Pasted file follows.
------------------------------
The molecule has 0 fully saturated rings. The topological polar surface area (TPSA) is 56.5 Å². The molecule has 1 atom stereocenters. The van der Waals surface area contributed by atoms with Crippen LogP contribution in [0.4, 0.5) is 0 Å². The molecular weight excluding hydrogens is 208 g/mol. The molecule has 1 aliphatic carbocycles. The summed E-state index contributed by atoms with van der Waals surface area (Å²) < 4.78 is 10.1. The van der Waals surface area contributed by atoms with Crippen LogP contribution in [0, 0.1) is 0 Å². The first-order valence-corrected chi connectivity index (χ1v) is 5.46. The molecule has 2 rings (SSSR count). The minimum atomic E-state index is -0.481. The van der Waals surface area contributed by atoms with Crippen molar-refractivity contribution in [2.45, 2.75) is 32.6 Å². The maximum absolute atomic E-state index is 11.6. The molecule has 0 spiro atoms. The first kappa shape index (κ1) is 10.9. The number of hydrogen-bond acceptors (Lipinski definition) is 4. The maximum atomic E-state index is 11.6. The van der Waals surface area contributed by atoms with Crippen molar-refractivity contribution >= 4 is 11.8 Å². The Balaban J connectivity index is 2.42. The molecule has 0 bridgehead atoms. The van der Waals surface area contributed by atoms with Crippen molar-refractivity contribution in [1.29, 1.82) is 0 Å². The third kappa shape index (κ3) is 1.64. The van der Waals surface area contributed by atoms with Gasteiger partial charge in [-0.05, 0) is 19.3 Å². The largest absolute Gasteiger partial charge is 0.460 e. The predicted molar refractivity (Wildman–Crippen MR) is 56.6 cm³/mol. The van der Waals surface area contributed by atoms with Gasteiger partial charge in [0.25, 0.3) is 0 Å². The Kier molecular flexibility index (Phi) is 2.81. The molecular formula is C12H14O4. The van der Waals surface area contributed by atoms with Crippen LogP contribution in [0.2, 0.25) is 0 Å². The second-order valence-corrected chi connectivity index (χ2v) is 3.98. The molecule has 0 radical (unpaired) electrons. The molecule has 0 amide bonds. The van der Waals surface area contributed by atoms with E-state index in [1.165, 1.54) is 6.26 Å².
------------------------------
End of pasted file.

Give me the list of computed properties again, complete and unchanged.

The molecule has 0 fully saturated rings. The topological polar surface area (TPSA) is 56.5 Å². The molecule has 1 atom stereocenters. The van der Waals surface area contributed by atoms with Crippen LogP contribution in [0.4, 0.5) is 0 Å². The molecular weight excluding hydrogens is 208 g/mol. The molecule has 1 aliphatic carbocycles. The summed E-state index contributed by atoms with van der Waals surface area (Å²) < 4.78 is 10.1. The van der Waals surface area contributed by atoms with Crippen LogP contribution in [0, 0.1) is 0 Å². The first-order valence-corrected chi connectivity index (χ1v) is 5.46. The molecule has 2 rings (SSSR count). The minimum atomic E-state index is -0.481. The van der Waals surface area contributed by atoms with Crippen molar-refractivity contribution in [2.45, 2.75) is 32.6 Å². The maximum absolute atomic E-state index is 11.6. The molecule has 0 spiro atoms. The first kappa shape index (κ1) is 10.9. The number of hydrogen-bond acceptors (Lipinski definition) is 4. The maximum atomic E-state index is 11.6. The van der Waals surface area contributed by atoms with Crippen molar-refractivity contribution >= 4 is 11.8 Å². The Balaban J connectivity index is 2.42. The molecule has 0 bridgehead atoms. The van der Waals surface area contributed by atoms with Crippen molar-refractivity contribution in [1.29, 1.82) is 0 Å². The third kappa shape index (κ3) is 1.64. The van der Waals surface area contributed by atoms with Gasteiger partial charge in [-0.05, 0) is 19.3 Å². The largest absolute Gasteiger partial charge is 0.460 e. The predicted molar refractivity (Wildman–Crippen MR) is 56.6 cm³/mol. The van der Waals surface area contributed by atoms with Gasteiger partial charge in [0.25, 0.3) is 0 Å². The Kier molecular flexibility index (Phi) is 2.81. The molecular formula is C12H14O4. The van der Waals surface area contributed by atoms with Crippen LogP contribution in [0.2, 0.25) is 0 Å². The second-order valence-corrected chi connectivity index (χ2v) is 3.98. The molecule has 0 radical (unpaired) electrons. The molecule has 0 amide bonds. The van der Waals surface area contributed by atoms with E-state index in [1.165, 1.54) is 6.26 Å².